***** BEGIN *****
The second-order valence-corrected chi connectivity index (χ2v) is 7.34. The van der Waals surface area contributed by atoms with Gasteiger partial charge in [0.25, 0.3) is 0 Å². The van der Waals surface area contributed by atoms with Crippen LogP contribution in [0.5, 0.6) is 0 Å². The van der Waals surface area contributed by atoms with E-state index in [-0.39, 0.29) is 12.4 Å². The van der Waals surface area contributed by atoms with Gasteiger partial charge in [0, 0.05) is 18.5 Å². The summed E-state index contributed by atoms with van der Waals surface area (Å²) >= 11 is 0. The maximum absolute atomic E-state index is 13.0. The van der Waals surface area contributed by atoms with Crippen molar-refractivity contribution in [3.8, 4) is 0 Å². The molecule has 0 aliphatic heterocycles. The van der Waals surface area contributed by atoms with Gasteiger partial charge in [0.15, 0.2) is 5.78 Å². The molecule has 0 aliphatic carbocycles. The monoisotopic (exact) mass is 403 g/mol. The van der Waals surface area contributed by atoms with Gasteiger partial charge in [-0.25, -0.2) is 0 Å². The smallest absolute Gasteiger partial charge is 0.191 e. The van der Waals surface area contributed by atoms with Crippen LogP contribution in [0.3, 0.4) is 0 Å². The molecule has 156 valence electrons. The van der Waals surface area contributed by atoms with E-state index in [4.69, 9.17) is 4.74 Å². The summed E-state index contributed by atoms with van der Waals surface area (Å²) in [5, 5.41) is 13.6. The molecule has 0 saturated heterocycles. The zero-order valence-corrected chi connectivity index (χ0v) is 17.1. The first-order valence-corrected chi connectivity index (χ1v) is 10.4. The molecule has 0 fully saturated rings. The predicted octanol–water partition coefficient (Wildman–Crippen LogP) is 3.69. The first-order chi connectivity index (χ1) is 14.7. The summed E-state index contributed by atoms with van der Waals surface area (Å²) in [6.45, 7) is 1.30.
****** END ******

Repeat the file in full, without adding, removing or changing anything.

The second-order valence-corrected chi connectivity index (χ2v) is 7.34. The van der Waals surface area contributed by atoms with Gasteiger partial charge in [0.25, 0.3) is 0 Å². The van der Waals surface area contributed by atoms with Crippen LogP contribution in [0.5, 0.6) is 0 Å². The van der Waals surface area contributed by atoms with E-state index in [-0.39, 0.29) is 12.4 Å². The van der Waals surface area contributed by atoms with Gasteiger partial charge in [0, 0.05) is 18.5 Å². The summed E-state index contributed by atoms with van der Waals surface area (Å²) >= 11 is 0. The maximum absolute atomic E-state index is 13.0. The van der Waals surface area contributed by atoms with Crippen molar-refractivity contribution in [3.8, 4) is 0 Å². The molecule has 0 aliphatic heterocycles. The van der Waals surface area contributed by atoms with Gasteiger partial charge in [0.15, 0.2) is 5.78 Å². The molecule has 0 aliphatic carbocycles. The monoisotopic (exact) mass is 403 g/mol. The van der Waals surface area contributed by atoms with Gasteiger partial charge in [-0.25, -0.2) is 0 Å². The smallest absolute Gasteiger partial charge is 0.191 e. The van der Waals surface area contributed by atoms with Crippen LogP contribution in [0.3, 0.4) is 0 Å². The molecule has 156 valence electrons. The van der Waals surface area contributed by atoms with E-state index in [4.69, 9.17) is 4.74 Å². The summed E-state index contributed by atoms with van der Waals surface area (Å²) in [5, 5.41) is 13.6. The molecule has 0 saturated heterocycles. The zero-order valence-corrected chi connectivity index (χ0v) is 17.1. The first-order valence-corrected chi connectivity index (χ1v) is 10.4. The molecule has 0 fully saturated rings. The predicted octanol–water partition coefficient (Wildman–Crippen LogP) is 3.69. The first-order chi connectivity index (χ1) is 14.7. The summed E-state index contributed by atoms with van der Waals surface area (Å²) in [6.45, 7) is 1.30.